Applied directly on a wall, ceiling or other large permanent surface, murals are hard to miss. Even just driving around any major city, you are bound to spot one. Murals have been around for a very, very long time. As far back as 30,000 BC!
A lot of work goes into creating a moral due to the size, cost, and work involved. Found in both public and private spaces, aside from jazzing up a space, they can also be an effective tool to attract public attention to a social issue.
Murals have a dramatic impact when added to a space. In fact, in order to create tourist attractions, many small towns have started using murals to gain traffic.
Here are seven awesome murals for your viewing pleasure:
1. Diego Rivera’s mural depicting Mexico’s history at the National Palace in Mexico City:
Part of the Mexican mural movement in the 1930s, and one of the most influential, Rivera was commissioned to create this mural as a social and political tool. This specific mural focuses on the history of Mexico – more specifically the Mexican Revolution – and is seen as “idealistic”. Rivera was in Europe during the Revolution and did not fight so he could not depict the horrors of the war but what he perceived as the social benefits from it.
2. Women are Heroes by JR
In hopes of capturing the story of the women shown in the photographs, French photographer JR went to one of Rio de Janerio’s most violent neighborhoods to take pictures of women related to victims of violent clashes between police and drug traffickers. He placed the photographs on the homes in the area as part of his global project, “Women Are Heroes”. He has also brought the project to other countries around the world.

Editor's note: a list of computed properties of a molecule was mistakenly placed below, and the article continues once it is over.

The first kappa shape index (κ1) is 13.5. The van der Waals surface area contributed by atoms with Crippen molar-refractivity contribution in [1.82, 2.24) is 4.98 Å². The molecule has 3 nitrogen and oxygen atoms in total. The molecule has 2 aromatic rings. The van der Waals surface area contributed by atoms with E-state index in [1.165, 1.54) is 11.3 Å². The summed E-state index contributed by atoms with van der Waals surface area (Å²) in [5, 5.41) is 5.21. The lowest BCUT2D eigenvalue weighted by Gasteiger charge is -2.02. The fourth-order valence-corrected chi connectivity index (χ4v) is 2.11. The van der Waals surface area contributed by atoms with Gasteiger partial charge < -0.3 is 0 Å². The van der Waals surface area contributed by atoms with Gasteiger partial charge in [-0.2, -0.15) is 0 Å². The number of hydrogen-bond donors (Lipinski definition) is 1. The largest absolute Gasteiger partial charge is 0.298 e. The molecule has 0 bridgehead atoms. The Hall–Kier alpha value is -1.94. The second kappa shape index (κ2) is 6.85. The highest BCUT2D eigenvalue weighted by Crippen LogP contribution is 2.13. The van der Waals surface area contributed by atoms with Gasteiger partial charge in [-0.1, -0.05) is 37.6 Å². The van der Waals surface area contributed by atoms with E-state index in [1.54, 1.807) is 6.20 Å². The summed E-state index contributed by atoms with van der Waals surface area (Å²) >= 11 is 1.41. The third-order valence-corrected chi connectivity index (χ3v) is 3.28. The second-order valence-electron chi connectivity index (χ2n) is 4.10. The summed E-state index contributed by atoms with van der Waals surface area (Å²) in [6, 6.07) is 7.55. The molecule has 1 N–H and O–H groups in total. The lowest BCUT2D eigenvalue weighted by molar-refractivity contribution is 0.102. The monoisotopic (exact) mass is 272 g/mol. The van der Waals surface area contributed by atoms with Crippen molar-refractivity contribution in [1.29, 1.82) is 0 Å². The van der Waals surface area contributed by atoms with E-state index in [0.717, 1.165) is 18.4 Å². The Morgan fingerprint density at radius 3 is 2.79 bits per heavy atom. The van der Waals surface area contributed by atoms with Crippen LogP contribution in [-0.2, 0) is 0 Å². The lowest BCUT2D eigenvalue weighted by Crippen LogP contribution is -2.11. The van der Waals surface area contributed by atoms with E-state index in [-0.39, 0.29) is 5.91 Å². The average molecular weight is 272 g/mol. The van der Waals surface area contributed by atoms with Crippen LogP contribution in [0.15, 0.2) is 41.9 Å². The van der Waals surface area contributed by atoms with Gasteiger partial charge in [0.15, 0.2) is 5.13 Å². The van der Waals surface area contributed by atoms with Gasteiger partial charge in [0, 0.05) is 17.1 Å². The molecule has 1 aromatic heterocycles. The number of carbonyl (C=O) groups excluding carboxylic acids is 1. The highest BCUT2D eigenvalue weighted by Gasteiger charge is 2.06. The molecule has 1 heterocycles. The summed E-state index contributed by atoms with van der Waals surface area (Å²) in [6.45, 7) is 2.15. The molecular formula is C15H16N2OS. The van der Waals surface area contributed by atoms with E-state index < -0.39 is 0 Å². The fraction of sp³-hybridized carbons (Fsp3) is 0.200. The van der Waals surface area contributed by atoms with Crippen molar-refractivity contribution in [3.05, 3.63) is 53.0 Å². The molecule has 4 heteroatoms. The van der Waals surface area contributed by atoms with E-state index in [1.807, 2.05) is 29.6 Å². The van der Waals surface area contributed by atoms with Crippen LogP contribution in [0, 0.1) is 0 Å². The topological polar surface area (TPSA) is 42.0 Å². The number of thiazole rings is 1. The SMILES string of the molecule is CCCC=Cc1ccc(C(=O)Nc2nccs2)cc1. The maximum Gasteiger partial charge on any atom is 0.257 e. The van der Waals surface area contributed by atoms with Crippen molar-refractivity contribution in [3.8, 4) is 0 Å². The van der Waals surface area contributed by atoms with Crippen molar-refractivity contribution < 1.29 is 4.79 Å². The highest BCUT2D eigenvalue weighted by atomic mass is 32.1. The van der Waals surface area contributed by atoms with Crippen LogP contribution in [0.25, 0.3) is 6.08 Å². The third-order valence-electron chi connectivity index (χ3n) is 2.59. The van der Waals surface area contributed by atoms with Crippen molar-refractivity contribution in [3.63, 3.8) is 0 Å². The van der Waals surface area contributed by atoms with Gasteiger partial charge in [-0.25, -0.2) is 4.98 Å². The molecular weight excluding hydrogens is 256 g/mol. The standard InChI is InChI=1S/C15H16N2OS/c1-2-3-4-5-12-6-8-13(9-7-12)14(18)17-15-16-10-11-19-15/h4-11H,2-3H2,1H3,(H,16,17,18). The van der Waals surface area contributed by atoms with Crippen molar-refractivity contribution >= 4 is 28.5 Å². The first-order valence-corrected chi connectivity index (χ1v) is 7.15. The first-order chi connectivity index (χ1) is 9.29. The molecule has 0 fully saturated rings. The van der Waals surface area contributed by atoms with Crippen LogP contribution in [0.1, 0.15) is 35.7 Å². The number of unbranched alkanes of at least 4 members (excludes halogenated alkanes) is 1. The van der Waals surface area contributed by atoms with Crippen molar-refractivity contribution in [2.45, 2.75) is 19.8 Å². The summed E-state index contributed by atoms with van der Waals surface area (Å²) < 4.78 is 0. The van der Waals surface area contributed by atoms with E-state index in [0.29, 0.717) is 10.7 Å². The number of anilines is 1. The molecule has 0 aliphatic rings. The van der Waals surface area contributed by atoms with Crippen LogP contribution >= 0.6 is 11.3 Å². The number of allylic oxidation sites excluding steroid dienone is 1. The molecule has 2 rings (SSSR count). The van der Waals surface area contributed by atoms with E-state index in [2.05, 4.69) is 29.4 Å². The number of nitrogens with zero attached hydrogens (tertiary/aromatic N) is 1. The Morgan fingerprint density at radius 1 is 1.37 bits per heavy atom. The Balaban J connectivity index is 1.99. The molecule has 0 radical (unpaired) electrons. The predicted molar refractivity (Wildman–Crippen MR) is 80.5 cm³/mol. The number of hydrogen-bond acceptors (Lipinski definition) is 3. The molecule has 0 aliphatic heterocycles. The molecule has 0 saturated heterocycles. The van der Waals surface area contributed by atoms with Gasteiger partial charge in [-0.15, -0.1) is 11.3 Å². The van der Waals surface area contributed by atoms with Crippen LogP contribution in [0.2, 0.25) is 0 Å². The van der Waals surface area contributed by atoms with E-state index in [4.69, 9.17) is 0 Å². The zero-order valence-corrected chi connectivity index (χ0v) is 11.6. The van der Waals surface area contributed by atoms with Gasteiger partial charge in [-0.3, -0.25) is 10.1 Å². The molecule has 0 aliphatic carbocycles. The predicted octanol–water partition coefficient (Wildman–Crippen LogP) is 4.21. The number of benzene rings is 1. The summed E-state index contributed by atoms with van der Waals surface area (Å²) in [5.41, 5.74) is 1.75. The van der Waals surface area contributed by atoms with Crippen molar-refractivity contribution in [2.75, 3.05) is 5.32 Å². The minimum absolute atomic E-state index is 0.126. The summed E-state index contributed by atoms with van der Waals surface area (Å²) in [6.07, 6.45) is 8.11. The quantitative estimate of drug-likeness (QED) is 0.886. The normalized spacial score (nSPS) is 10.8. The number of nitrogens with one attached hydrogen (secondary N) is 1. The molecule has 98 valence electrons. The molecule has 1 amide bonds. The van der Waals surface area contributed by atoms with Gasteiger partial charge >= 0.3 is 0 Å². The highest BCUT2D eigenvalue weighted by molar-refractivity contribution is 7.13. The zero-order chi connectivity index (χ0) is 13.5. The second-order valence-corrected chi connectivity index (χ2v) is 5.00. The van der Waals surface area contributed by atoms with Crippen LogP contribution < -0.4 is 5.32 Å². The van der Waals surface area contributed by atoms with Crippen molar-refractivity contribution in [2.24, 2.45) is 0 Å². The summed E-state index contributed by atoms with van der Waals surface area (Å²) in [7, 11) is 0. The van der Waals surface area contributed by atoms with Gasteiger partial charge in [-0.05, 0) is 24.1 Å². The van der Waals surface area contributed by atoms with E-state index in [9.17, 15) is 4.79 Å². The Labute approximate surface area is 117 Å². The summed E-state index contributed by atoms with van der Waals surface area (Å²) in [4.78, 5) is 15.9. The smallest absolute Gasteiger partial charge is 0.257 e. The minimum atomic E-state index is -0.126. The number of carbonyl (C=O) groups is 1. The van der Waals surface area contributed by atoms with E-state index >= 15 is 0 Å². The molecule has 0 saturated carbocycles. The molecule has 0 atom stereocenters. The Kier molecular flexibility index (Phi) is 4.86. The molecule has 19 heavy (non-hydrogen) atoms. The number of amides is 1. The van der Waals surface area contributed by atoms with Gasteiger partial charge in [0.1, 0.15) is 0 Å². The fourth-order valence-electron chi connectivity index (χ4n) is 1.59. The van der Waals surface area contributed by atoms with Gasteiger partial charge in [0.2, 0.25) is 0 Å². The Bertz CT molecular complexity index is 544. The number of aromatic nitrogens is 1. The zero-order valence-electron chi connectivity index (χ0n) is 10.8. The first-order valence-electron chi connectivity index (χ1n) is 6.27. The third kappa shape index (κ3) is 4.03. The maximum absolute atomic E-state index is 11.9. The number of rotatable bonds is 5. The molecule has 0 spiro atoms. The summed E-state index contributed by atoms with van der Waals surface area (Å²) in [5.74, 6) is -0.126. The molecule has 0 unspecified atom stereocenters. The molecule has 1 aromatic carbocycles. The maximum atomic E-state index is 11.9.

3. Guernica by Pablo Picasso
Guernica was commissioned by the Spanish Republican government in January 1937. Filled with suffering people and animals, violence, and chaos, Guernica is said to be the most powerful anti-war paintings in history. The Spanish Republican government asked Picasso to create a mural for the Spanish to display at the 1937 World’s Fair in Paris. Picasso abandoned his original project for the fair after he read George Steers eyewitness account of the bombing of Guernica.
4. The Sistine Chapel ceiling by Michaelangelo
One of the most, if not the most, famous murals in the world. Commissioned by Pope Julius II, the Sistine Chapel ceiling was created by Michaelangelo between 1508 and 1512. Primarily a sculptor, Michaelangelo was hesitant to take on the work. It is said that he designed his own scaffold to reach the chapel’s ceiling and painted in a standing position with his head tilted upwards.
5. We The Youth by Keith Haring
Created in 1987 in Philadelphia, Haring collaborated with CityKids of New York and Brandywine Workshop in Philadelphia. Haring was an iconic pop artist who created many murals in public spaces.
6. The Times They Are A-Changin’ by Eduardo Kobra
This mural was completed in September of 2015 in downtown Minneapolis. Managed by the Hennepin Theatre Trust, Brazilian artist Eduardo Kobra and his team created this five-story high mural of Minnesota native, Bob Dylan.
7. Paper Covers Rock by Case Maclaim and Pixel Pancho
Completed in 2014 in New York City, artists Case Maclaim and Pixel Pancho collaborated to create this incredible mural. Case Maclaim is an artist whose work deals with realistic anatomy and Pixel Pancho is an artist whose work consists of mainly robots and machinery. These two combined their styles and came up with this design.